The condition is if the case of the man be so with his wife is the condition; and for sake of discussion, it is assumed to be true.

 

It is not really true, however; so, if should be understood in the sense of assuming that.

 

If the case of the man with (his) wife be so, where the case refers to the actual state of affairs in the sense of the circumstance (or the relationship) is understood in the sense of assuming that the relationship of the man with (his) wife is so (i.e. like this).

 

Of course, although assumed to be true for sake of discussion, the condition is not really true. It is not intended to be like this.

 

The conclusion of the conditional statement is it is not good to marry. It means not to marry is profitable (i.e. helpful or useful) and implies it is better not to marry.

 

Of course, inasmuch the condition is not really true, the conclusion is also not really true. For most men it is better to marry.

Finally, we see that –

VIII    JESUS INDICATES THAT NOT EVERY MAN IS GIFTED TO REMAIN SINGLE BECAUSE GOD HAS GIFTED ONLY SOME TO BE ABLE TO BE UNMARRIED; RATHER, IT IS HIS WILL THAT MOST MEN MARRY – 19:11-12

 

Matthew 19:11 But he said unto them, All men cannot receive this saying, save they to whom it is given.

 

But introduces a statement in mild contrast to what the disciples said in verse 10.

 

He said unto them means that Jesus responded to His disciples’ conclusion expressed in verse 10.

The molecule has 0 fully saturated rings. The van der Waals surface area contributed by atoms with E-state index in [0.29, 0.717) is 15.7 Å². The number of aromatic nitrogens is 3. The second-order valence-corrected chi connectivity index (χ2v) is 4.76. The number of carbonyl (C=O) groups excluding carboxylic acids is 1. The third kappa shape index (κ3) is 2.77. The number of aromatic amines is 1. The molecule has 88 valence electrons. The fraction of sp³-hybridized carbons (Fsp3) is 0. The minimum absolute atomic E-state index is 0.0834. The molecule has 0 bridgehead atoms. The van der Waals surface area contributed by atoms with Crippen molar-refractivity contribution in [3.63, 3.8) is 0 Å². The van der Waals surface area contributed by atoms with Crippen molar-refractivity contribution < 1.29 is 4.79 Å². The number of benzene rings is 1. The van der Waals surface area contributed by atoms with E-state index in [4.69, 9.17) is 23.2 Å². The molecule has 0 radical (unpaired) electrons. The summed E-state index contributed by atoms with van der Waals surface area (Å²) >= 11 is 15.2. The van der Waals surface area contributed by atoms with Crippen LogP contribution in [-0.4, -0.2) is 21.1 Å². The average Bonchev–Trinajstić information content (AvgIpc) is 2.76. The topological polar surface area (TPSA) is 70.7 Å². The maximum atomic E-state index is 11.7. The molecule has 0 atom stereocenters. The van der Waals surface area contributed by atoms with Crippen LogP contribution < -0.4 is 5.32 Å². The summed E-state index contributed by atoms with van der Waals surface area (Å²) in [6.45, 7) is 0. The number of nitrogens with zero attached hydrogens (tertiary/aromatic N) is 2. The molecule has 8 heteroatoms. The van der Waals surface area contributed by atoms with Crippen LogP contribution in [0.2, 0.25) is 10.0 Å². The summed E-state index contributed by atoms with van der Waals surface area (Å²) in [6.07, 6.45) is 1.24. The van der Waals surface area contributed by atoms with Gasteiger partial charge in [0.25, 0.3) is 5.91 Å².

All men cannot receive this saying is not all accept this saying (i.e. this statement or this word).

 

As indicated by the italics, men has been supplied by the translators.

 

Save they to whom it is given is but the ones to whom it has been given, where it refers to the gift of celibacy.

 

Save is the word ordinarily translated but and introduces a statement in strong contrast to the thought that all persons could accept this statement.

 

As indicated by the italics, they has been supplied by the translators.

 

To whom implies to the ones to whom.

 

It is given is understood in the sense of it has been given (or granted) and has been translated in a way which emphasizes the result of its action.

 

Its tense indicates that this gift of celibacy (i.e. this ability to be content sexually as an unmarried man) was given to them in the past and that it remains theirs.

 

It means that being able to live a celibate life is not normal for most men and that most men should, therefore, marry.

 

This is contrary to what the disciples were asserting in verse 11.

 

It is the way God has made them. God made most men to need a wife.

 

Matthew 19:12 For there are some eunuchs, which were so born from their mother’s womb: and there are some eunuchs, which were made eunuchs of men: and there be eunuchs, which have made themselves eunuchs for the kingdom of heaven’s sake. He that is able to receive it, let him receive it.

 

Some men are eunuchs, but it was not by their choice.

 

Others have remained unmarried because they have the gift of celibacy and have no need for a wife.